Build it and They Will Come
This worked in Wayne’s World. I am not sure it will work in the oil industry. Companies are proposing to spend about $30 billion plus on new pipelines. How is that possible? The problem is not just a Canadian tar sands problem,  it’s an American oil fields problem.  Reuters reports, “…a doubling of pipeline capacity in one of the most prolific U.S. shale plays may have gone overboard in its rush to move oil to market…” That was before the Dakota Excess Pipeline. Translation: overbuild/glut. No wonder the oil industry is losing money. Greed is not always a healthy practice.

Then there’s the world beyond North Dakota and Minnesota. The International Energy Agency’s (IEA) November forecast shows little oil sands production growth after 2020 due to climate change policies and the high costs of Canadian oil.

“The Wakinyan came last night to let us know they stand with us. This is February, we had rain, hail, thunder and lightening, that should tell us the west is with us…” said LaDonna Brave Bull Allard. That is climate change and that is also power.

The Bust Cometh
With an 85% drop in drilling rigs, North Dakota has lost an estimated 13,500 roughnecks and oil engineers, not to mention drivers, restaurant cooks, barbers, grocery store cashiers, Man Camps, and almost everything else of the oil empire. The Canadian petrol-state Alberta lost some 20,000 jobs, the most in any industry downturn since the early 1980s. No one predicted 90,000 oil workers being fired this past year in the US, or the worldwide 250,000 oil industry workers sent home.

Nor did they foresee that many of the companies themselves would be at risk of bankruptcy (42 already filed as of last year). Of 155 US oil and gas companies studied by Standard & Poor’s, one third are rated B- or less, meaning not good.

Industry magazine SRS Rocco Report notes, “The top three U.S. oil companies, whose profits were once the envy of the energy sector, are now forced to borrow money to pay dividends or capital expenditures. …Exxon, Chevron and Conoco, had $80.9 billion in net income profits in 2011, and dropped that to $3.7 billion in 2016…;”  Rex Tillerson, our new Secretary of State and former CEO of Exxon, could not get a job in the real world, having such an abysmal record. As SRS Rocco notes, “While the Federal Government could step in and bail out BIG OIL with printed money, they cannot print barrels of oil.”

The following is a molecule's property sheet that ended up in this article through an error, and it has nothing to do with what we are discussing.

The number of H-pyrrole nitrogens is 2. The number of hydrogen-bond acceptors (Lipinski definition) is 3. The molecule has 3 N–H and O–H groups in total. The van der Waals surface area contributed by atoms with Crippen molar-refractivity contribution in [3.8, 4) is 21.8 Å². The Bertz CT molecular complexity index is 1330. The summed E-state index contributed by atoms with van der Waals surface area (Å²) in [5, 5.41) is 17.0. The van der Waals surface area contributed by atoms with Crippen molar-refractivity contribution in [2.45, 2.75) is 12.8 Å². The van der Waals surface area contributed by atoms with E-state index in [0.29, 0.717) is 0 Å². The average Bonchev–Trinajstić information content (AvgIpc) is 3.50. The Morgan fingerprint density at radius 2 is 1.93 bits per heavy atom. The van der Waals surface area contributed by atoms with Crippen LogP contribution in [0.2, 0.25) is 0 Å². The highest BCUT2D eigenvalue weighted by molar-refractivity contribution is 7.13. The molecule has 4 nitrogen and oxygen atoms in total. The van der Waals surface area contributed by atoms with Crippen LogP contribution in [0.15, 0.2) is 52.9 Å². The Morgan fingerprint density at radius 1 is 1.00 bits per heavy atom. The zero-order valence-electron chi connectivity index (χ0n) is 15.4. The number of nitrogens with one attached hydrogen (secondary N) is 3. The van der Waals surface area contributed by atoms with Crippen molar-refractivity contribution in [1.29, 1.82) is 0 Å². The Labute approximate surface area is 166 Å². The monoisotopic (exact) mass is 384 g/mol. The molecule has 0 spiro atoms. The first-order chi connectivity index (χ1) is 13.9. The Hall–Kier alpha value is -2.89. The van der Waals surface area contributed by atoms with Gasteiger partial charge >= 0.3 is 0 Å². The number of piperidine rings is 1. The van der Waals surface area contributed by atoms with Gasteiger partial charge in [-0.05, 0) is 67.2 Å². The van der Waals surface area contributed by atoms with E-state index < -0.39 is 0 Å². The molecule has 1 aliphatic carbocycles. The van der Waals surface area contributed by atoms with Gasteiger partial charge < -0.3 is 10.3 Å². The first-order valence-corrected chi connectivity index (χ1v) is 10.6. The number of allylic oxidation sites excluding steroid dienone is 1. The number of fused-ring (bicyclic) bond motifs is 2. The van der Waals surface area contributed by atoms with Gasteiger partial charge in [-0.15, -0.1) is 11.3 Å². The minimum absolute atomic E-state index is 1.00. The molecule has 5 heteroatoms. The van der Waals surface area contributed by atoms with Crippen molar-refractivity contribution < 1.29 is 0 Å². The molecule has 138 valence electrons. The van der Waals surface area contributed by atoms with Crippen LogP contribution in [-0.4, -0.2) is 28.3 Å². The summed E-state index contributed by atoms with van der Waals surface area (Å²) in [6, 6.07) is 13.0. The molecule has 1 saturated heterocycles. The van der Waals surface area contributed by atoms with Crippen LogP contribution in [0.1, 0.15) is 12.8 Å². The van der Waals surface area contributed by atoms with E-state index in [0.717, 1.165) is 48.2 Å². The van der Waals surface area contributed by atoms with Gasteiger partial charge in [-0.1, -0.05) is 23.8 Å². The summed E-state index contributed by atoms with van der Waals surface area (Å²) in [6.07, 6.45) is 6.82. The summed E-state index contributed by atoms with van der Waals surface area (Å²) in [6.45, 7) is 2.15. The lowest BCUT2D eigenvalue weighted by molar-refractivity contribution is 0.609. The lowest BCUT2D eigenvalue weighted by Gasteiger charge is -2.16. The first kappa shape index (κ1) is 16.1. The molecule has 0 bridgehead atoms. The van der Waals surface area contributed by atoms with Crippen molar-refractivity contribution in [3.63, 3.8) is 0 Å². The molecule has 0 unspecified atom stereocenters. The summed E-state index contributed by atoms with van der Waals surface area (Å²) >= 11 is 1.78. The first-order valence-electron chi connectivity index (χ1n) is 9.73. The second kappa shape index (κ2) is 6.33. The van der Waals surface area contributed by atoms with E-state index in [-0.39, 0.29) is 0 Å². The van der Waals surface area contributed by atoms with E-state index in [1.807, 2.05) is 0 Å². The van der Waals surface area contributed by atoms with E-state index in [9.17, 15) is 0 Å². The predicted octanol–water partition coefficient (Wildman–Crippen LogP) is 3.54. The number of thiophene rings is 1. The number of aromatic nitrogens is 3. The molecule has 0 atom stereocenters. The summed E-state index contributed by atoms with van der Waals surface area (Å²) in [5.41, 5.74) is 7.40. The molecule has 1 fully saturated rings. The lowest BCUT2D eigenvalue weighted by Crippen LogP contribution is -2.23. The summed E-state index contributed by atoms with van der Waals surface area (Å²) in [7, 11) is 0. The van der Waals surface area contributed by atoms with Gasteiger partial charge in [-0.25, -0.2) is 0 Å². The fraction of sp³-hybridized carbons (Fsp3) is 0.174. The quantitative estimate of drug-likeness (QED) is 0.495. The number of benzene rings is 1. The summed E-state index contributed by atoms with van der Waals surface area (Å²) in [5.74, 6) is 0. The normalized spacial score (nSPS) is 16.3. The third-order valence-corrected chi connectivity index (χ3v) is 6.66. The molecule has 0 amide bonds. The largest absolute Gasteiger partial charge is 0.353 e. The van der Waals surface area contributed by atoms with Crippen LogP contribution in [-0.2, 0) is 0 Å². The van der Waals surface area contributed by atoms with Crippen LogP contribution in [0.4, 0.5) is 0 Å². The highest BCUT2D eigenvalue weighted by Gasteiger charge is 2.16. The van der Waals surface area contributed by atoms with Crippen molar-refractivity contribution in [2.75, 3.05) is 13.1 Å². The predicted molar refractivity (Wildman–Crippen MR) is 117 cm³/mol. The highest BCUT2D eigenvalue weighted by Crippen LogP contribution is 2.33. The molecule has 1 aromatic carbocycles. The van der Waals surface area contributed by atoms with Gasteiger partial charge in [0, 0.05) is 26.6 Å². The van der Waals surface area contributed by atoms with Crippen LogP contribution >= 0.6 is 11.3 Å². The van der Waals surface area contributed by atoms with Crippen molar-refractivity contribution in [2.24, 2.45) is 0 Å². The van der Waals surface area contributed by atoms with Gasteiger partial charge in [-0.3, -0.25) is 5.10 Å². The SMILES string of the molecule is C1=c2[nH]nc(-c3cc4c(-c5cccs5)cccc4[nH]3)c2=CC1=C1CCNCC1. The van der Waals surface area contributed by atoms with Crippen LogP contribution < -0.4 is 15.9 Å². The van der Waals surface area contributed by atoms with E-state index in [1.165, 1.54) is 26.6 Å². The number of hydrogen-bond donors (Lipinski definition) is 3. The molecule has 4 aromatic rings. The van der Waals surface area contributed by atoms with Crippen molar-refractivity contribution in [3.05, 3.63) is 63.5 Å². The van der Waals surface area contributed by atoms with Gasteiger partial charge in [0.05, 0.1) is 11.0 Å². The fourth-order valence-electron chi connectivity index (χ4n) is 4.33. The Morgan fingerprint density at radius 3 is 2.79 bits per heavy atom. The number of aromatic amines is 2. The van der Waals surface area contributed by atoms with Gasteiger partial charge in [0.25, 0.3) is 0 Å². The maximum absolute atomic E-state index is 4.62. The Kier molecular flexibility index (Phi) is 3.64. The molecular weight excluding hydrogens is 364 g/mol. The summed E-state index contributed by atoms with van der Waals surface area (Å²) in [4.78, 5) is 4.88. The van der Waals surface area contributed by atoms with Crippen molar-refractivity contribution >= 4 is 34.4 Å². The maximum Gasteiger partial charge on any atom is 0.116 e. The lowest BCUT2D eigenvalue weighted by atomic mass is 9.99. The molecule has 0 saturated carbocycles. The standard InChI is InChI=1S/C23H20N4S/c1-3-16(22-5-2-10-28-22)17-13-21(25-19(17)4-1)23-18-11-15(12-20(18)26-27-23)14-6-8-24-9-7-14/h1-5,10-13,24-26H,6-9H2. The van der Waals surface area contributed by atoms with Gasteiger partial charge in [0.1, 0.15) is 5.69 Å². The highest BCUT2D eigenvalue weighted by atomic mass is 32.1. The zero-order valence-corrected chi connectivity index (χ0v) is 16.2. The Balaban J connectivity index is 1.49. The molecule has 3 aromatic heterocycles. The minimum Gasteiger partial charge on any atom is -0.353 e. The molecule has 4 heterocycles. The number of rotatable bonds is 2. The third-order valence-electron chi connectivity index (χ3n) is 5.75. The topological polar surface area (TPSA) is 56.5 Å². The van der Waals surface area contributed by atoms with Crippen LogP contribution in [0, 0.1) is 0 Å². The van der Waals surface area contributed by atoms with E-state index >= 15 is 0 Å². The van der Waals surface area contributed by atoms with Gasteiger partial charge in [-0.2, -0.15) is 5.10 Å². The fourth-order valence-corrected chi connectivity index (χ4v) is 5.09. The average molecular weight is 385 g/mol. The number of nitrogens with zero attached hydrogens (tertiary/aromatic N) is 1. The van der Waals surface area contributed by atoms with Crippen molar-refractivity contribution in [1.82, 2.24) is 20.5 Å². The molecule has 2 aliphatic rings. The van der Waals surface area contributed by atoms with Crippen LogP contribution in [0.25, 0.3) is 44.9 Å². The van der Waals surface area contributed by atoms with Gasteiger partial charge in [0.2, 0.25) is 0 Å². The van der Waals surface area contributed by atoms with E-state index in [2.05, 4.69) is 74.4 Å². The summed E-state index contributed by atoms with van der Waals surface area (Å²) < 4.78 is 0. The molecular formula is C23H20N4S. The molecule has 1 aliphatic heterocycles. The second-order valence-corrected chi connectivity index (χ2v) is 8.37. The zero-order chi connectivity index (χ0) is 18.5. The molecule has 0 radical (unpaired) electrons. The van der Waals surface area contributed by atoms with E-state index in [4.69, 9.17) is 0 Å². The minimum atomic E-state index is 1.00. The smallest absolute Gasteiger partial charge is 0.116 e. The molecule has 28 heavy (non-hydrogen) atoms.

Emboldened movements stand and face what have come to be called Black Snakes in a withering economy. President Trump will face a growing solar and efficiency economy; and even his Presidential powers cannot change what we know happened and what we feel.

Standing Rock is a state of mind. It rekindled a memory of a people, not only a free people, but a people who faced their fears, knowing that the economy of the Wasicu (White Man) is a powerful force, but it is not as powerful as the world we know. As Bravebull Allard reminds us, “They want to destroy this movement because it is too powerful because we stand in prayer. They don’t know that this is just the beginning. Tomorrow we will be stronger in prayer. Remember how history will record you as the people who stood up to save the water and the world, or the people who betrayed the world. You all have a name in history. Where are you in this time and place? The world is watching…”  The Water Protectors are everywhere.

Native media pioneer, Gordon Regguinti, passes on
Tuesday, March 14 2017
Written by Mark Anthony Rolo,
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obitreguintti.jpgGordon David Regguinti passed on to the spirit world on February 2, 2017. He was 62.

Regguinti was a pioneer in the movement to establish Native American journalism as a legitimate institution, giving critically needed voice to Native peoples from all circles of life. He was respected by his tribal peers and by mainstream newsroom executives. He traveled the country lobbying for Native journalists to be seated at the table when it came to racial inclusion and more accurate coverage of Native issues. And he never departed from his devotion to his Leech Lake Ojibwe roots.